>
          • honea
            Ahh, yes! that is it.. I use to work at office depot.. and we would sell a lot of hands free kits... ... From: Triffid Hunter
            Message 5 of 5 , May 1, 2005
            • 0 Attachment
              Ahh, yes! that is it.. I use to work at office depot.. and we would sell a
              lot of hands free kits...

              ----- Original Message -----
              From: "Triffid Hunter" <triffid_hunter@...>
              To: <SeattleRobotics@yahoogroups.com>
              Sent: Monday, May 02, 2005 1:45 AM
              Subject: Re: [SeattleRobotics] How hard would it be to hookup a car speaker
              up to the 2.5mm jack in a computer?


              >I believe 2.5mm is used for some mobile phone hands free kits, and certain
              >ultra-small audio devices like credit card radios and such..
              >
              > honea wrote:
              >> ha, that is enough info to tell me.. Lee your cheap, but go spend some
              >> cash
              >> and buy a premade amp :)
              >>
              >> And that is exacully what I am going to go do right now.. go to walmart
              >> and
              >> buy some premade parts :)
              >>
              >> thanks for the great answers! (and thanks for clearing up the 3.5/2.5
              >> missconception I had..what does use 2.5mm then? )
              >>
              >> Lee
              >>
              >>
              >> ----- Original Message -----
              >> From: "Triffid Hunter" <triffid_hunter@...>
              >> To: <SeattleRobotics@yahoogroups.com>
              >> Sent: Monday, May 02, 2005 1:23 AM
              >> Subject: Re: [SeattleRobotics] How hard would it be to hookup a car
              >> speaker
              >> up to the 2.5mm jack in a computer?
              >>
              >>
              >>
              >>>your computer's jack will be 3.5mm, not 2.5 unless yours is quite
              >>>non-standard.
              >>>
              >>>also, if you use a bjt current amp, you'll need to take a lot of care to
              >>>prevent any DC going through the speaker or the coils will melt. A 30w
              >>>amp
              >>>can blow a 2000w speaker if there's enough dc coming out of it.
              >>>
              >>>Also, you'll get immense amounts of harmonic distortion unless you add in
              >>>some negative feedback to ensure that the output accurately tracks the
              >>>changing input voltage. transistors are very non-linear, so its a fair
              >>>problem.
              >>>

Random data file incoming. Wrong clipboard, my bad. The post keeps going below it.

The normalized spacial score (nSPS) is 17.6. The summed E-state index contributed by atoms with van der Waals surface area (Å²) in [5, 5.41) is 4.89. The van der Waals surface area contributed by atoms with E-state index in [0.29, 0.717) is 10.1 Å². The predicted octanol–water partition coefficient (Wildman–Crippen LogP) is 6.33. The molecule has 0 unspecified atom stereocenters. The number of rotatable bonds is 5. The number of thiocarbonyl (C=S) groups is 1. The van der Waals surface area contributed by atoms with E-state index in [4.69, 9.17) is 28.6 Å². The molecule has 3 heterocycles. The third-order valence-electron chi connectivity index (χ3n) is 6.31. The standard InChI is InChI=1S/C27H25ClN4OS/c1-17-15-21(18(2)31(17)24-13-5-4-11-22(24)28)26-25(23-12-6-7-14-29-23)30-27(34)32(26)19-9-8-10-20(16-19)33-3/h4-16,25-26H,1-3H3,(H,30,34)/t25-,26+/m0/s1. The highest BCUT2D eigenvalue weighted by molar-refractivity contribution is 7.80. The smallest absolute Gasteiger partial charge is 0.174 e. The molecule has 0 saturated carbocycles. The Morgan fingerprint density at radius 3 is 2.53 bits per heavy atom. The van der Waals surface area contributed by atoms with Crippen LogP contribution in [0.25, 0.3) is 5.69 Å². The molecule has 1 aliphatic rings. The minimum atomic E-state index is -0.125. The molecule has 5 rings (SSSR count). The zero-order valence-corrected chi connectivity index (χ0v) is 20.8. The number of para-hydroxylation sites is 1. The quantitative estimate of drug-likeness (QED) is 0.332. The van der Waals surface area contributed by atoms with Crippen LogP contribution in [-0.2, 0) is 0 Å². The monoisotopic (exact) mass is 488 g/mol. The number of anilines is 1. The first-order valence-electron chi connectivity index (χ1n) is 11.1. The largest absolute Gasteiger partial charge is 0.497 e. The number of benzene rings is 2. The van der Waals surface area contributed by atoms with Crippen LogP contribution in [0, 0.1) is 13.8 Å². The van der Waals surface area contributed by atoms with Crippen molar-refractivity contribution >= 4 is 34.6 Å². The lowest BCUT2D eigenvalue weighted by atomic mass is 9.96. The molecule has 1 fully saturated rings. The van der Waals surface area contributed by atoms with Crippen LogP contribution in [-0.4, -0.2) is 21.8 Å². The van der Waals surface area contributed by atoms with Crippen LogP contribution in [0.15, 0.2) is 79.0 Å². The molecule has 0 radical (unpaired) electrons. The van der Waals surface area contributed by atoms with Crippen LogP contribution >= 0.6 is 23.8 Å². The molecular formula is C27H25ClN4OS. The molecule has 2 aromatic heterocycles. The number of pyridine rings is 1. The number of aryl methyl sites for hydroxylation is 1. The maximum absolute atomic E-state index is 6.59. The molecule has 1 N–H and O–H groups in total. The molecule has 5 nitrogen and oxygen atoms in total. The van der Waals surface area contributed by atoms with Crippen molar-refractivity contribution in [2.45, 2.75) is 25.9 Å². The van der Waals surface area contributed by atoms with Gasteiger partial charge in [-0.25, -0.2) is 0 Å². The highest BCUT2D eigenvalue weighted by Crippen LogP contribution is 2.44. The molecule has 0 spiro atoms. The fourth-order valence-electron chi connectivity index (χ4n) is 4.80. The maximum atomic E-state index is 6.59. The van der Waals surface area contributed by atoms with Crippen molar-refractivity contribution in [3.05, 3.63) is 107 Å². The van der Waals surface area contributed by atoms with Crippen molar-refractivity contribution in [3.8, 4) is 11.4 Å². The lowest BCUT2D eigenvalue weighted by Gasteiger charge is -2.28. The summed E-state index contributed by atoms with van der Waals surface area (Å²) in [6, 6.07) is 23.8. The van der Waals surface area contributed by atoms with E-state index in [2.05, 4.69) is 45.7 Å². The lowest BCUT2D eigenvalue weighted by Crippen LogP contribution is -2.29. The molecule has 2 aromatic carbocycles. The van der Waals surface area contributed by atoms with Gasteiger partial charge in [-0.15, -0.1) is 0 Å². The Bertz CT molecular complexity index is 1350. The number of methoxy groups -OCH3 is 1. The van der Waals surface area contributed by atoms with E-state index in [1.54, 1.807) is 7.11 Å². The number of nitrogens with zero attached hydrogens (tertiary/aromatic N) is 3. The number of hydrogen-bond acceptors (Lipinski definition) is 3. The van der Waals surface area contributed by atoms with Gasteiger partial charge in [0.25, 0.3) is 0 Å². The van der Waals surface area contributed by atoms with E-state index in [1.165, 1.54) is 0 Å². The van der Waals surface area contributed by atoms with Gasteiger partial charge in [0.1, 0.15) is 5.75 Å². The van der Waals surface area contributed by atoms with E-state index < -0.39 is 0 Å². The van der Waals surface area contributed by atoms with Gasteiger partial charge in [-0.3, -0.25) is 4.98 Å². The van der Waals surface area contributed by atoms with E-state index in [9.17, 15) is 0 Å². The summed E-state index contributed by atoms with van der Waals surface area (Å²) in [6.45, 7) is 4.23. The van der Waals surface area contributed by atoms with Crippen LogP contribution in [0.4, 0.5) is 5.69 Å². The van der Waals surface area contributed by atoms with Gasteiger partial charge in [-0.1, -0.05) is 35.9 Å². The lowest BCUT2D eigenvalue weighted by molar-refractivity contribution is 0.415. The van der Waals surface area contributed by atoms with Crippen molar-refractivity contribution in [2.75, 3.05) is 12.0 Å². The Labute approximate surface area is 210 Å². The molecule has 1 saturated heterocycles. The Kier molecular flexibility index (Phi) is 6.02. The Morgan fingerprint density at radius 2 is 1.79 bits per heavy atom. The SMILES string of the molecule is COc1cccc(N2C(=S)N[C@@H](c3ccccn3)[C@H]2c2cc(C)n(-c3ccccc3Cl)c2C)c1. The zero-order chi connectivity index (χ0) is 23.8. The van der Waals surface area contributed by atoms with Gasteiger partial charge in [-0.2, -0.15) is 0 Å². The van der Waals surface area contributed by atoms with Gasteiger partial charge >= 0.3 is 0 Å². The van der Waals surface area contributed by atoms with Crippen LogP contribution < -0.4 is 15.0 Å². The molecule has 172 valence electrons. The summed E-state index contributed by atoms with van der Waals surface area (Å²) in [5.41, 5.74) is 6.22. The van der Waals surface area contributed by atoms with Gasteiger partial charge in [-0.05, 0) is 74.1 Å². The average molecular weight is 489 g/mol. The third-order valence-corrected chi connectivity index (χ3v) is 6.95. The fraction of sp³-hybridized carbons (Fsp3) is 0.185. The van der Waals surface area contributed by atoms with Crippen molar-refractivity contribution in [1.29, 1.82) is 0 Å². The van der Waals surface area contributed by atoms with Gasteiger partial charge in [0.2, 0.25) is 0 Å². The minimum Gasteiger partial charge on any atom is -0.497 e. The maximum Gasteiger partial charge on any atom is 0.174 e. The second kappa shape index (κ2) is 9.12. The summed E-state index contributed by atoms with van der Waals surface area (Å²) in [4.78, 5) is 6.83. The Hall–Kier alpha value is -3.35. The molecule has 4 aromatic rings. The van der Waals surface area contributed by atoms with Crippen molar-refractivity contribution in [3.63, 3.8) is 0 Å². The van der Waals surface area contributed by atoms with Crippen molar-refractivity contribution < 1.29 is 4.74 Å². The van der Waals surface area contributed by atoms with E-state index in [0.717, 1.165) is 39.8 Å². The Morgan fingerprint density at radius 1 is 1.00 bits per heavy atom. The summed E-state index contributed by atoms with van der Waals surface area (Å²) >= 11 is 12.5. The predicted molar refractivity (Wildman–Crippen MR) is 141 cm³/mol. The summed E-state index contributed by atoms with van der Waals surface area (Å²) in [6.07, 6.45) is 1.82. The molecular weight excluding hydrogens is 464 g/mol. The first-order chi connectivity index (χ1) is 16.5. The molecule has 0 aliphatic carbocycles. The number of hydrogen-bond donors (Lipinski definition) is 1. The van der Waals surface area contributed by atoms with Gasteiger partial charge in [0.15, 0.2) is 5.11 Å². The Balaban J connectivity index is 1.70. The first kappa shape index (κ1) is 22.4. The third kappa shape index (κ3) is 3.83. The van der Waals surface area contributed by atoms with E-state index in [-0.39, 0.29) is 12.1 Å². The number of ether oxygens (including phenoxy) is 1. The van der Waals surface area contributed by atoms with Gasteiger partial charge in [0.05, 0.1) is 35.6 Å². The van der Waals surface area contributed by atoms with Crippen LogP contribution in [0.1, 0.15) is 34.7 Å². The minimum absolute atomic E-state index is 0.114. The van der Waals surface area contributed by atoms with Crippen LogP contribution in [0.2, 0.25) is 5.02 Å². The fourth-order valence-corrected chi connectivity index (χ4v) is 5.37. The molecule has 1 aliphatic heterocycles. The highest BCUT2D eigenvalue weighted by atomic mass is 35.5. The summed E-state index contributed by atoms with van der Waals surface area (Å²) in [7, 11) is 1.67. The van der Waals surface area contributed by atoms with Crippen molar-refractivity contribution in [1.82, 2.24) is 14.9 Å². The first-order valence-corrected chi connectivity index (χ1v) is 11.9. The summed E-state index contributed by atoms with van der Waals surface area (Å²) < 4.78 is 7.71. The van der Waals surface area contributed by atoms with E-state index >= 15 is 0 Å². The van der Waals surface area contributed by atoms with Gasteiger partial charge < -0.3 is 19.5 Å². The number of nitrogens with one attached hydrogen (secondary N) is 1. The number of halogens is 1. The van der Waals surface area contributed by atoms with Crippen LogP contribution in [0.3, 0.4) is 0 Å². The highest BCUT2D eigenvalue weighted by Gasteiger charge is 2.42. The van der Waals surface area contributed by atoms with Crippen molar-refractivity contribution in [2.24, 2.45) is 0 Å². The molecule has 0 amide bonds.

>>>and by the time you've done all that, you've effectively built a full
              >>>blown audio amplifier. you'd be best off using a dedicated chip to do
              >>>it -
              >>>you can get 20w, 50w and 100w amps on a single chip (in australia at
              >>>least) that require a minimum of other parts, though you'll probably
              >>>learn
              >>>a lot more if you google up some audio amplifier circuits.
              >>>
              >>>I made a 2x150w class AB amp several years ago where each channel had
              >>>only
              >>>22 parts! worked great and sounded awesome until one of the (2nd hand)
              >>>power supply caps shorted, detonated, and made a real mess of things...
              >>>
              >>>
              >>>At the moment i've got a 2x75w amp driving a pair of old hifi speakers
              >>>(the sort you see in charity and 2nd hand stores) with all the drivers
              >>>replaced with high powered car speakers - works great :D
              >>>
              >>>-Triffid Hunter
              >>>
              >>>honea wrote:
              >>>
              >>>>I need to replace some 2watt RMS speakers that my computer is using with
              >>>>some more powerfull ones.. .I picked up a 8watt RMS @ 1khz (25watt max)
              >>>>speaker from walmart (just the car speaker)... I was wondering how hard
              >>>>it
              >>>>would be to use this in cordination with my computer... Could I just use
              >>>>a
              >>>>NPN/PNP to up the output voltage from the 2.5mm stereo output of the
              >>>>computer?
              >>>>
              >>>>
              >>>>
              >>>>thanks!
              >>>>Lee
              >>>>
              >>>>
              >>>>
              >>>>
              >>>>Visit the SRS Website at http://www.seattlerobotics.org
              >>>>Yahoo! Groups Links
              >>>>
              >>>>
              >>>>
              >>>>
              >>>>
              >>>>
              >>>>
              >>>>
              >>>
              >>>
              >>>Visit the SRS Website at http://www.seattlerobotics.org
              >>>Yahoo! Groups Links
              >>>
              >>>
              >>>
              >>>
              >>>
              >>>
              >>>
              >>>
              >>
              >>
              >>
              >>
              >>
              >> Visit the SRS Website at http://www.seattlerobotics.org
              >> Yahoo! Groups Links
              >>
              >>
              >>
              >>
              >>
              >>
              >>
              >>
              >
              >
              > Visit the SRS Website at http://www.seattlerobotics.org
              > Yahoo! Groups Links
              >
              >
              >
              >
              >
              >
              >
              >